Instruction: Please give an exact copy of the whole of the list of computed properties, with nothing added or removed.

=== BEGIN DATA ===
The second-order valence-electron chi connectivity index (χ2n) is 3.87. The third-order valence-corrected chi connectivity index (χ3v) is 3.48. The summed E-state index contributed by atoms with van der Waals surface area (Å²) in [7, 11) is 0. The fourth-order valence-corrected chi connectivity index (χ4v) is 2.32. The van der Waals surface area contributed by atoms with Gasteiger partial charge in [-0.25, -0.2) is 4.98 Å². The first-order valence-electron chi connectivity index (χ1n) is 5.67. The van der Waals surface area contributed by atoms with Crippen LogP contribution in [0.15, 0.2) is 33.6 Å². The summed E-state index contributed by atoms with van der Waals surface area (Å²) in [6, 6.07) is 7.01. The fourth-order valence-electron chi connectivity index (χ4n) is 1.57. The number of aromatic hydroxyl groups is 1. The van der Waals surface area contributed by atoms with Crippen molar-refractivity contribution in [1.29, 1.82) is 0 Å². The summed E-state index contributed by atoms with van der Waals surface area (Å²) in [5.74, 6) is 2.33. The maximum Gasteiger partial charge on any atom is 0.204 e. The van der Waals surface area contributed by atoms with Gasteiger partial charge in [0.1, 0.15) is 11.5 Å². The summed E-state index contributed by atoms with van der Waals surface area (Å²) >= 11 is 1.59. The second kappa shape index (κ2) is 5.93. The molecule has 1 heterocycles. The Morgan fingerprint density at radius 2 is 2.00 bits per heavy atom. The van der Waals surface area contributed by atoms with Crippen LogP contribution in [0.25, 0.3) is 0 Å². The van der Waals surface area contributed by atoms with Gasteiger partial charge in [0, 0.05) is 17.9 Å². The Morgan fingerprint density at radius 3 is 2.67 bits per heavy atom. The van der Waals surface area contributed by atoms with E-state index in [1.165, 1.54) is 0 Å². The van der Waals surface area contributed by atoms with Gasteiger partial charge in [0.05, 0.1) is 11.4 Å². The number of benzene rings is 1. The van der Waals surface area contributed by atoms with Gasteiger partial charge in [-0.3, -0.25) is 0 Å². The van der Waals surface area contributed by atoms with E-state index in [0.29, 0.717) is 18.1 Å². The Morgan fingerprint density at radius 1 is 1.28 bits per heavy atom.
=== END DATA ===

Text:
The second-order valence-electron chi connectivity index (χ2n) is 3.87. The third-order valence-corrected chi connectivity index (χ3v) is 3.48. The summed E-state index contributed by atoms with van der Waals surface area (Å²) in [7, 11) is 0. The fourth-order valence-corrected chi connectivity index (χ4v) is 2.32. The van der Waals surface area contributed by atoms with Gasteiger partial charge in [-0.25, -0.2) is 4.98 Å². The first-order valence-electron chi connectivity index (χ1n) is 5.67. The van der Waals surface area contributed by atoms with Crippen LogP contribution in [0.15, 0.2) is 33.6 Å². The summed E-state index contributed by atoms with van der Waals surface area (Å²) in [6, 6.07) is 7.01. The fourth-order valence-electron chi connectivity index (χ4n) is 1.57. The number of aromatic hydroxyl groups is 1. The van der Waals surface area contributed by atoms with Crippen molar-refractivity contribution in [1.29, 1.82) is 0 Å². The summed E-state index contributed by atoms with van der Waals surface area (Å²) in [5.74, 6) is 2.33. The maximum Gasteiger partial charge on any atom is 0.204 e. The van der Waals surface area contributed by atoms with Gasteiger partial charge in [0.1, 0.15) is 11.5 Å². The summed E-state index contributed by atoms with van der Waals surface area (Å²) >= 11 is 1.59. The second kappa shape index (κ2) is 5.93. The molecule has 1 heterocycles. The Morgan fingerprint density at radius 2 is 2.00 bits per heavy atom. The van der Waals surface area contributed by atoms with Crippen LogP contribution in [0.25, 0.3) is 0 Å². The van der Waals surface area contributed by atoms with Gasteiger partial charge in [0, 0.05) is 17.9 Å². The Morgan fingerprint density at radius 3 is 2.67 bits per heavy atom. The van der Waals surface area contributed by atoms with E-state index in [1.165, 1.54) is 0 Å². The van der Waals surface area contributed by atoms with Gasteiger partial charge in [0.05, 0.1) is 11.4 Å². The number of benzene rings is 1. The van der Waals surface area contributed by atoms with Gasteiger partial charge in [-0.3, -0.25) is 0 Å². The van der Waals surface area contributed by atoms with E-state index in [0.29, 0.717) is 18.1 Å². The Morgan fingerprint density at radius 1 is 1.28 bits per heavy atom.